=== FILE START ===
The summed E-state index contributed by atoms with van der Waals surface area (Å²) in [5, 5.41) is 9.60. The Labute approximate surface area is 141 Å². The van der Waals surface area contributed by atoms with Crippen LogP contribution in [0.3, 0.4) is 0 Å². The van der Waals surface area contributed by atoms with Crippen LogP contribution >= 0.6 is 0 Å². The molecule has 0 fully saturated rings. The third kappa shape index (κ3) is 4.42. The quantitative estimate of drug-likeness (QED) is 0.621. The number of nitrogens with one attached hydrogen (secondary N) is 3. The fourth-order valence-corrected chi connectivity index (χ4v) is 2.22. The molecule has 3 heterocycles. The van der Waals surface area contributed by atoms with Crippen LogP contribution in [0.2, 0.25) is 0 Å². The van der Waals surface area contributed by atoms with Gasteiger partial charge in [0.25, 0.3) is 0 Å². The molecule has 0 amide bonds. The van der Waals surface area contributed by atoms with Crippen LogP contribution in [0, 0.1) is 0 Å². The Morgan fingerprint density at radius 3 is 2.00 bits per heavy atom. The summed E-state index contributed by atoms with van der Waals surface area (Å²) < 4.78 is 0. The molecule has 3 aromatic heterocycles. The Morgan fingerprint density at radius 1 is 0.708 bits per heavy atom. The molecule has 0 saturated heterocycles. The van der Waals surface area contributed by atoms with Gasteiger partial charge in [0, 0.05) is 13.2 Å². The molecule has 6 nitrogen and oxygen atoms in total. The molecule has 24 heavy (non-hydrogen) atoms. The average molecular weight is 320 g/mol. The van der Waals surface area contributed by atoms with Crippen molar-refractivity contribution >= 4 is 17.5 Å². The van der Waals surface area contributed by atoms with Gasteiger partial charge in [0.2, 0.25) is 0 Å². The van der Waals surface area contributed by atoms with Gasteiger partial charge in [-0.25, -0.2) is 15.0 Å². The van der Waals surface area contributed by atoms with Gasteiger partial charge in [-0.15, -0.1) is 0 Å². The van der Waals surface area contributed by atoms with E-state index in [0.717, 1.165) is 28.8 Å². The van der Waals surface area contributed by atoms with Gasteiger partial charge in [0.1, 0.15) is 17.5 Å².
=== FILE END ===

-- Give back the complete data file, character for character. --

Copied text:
The summed E-state index contributed by atoms with van der Waals surface area (Å²) in [5, 5.41) is 9.60. The Labute approximate surface area is 141 Å². The van der Waals surface area contributed by atoms with Crippen LogP contribution in [0.3, 0.4) is 0 Å². The van der Waals surface area contributed by atoms with Crippen LogP contribution >= 0.6 is 0 Å². The molecule has 0 fully saturated rings. The third kappa shape index (κ3) is 4.42. The quantitative estimate of drug-likeness (QED) is 0.621. The number of nitrogens with one attached hydrogen (secondary N) is 3. The fourth-order valence-corrected chi connectivity index (χ4v) is 2.22. The molecule has 3 heterocycles. The van der Waals surface area contributed by atoms with Crippen LogP contribution in [0.2, 0.25) is 0 Å². The van der Waals surface area contributed by atoms with Gasteiger partial charge in [0.25, 0.3) is 0 Å². The molecule has 0 amide bonds. The van der Waals surface area contributed by atoms with Crippen LogP contribution in [0, 0.1) is 0 Å². The Morgan fingerprint density at radius 3 is 2.00 bits per heavy atom. The summed E-state index contributed by atoms with van der Waals surface area (Å²) < 4.78 is 0. The molecule has 3 aromatic heterocycles. The Morgan fingerprint density at radius 1 is 0.708 bits per heavy atom. The molecule has 0 saturated heterocycles. The van der Waals surface area contributed by atoms with Gasteiger partial charge in [0, 0.05) is 13.2 Å². The molecule has 6 nitrogen and oxygen atoms in total. The molecule has 24 heavy (non-hydrogen) atoms. The average molecular weight is 320 g/mol. The van der Waals surface area contributed by atoms with Crippen molar-refractivity contribution >= 4 is 17.5 Å². The van der Waals surface area contributed by atoms with Gasteiger partial charge in [0.2, 0.25) is 0 Å². The van der Waals surface area contributed by atoms with Gasteiger partial charge in [-0.25, -0.2) is 15.0 Å². The van der Waals surface area contributed by atoms with Gasteiger partial charge in [-0.15, -0.1) is 0 Å². The van der Waals surface area contributed by atoms with E-state index in [0.717, 1.165) is 28.8 Å². The van der Waals surface area contributed by atoms with Gasteiger partial charge in [0.1, 0.15) is 17.5 Å².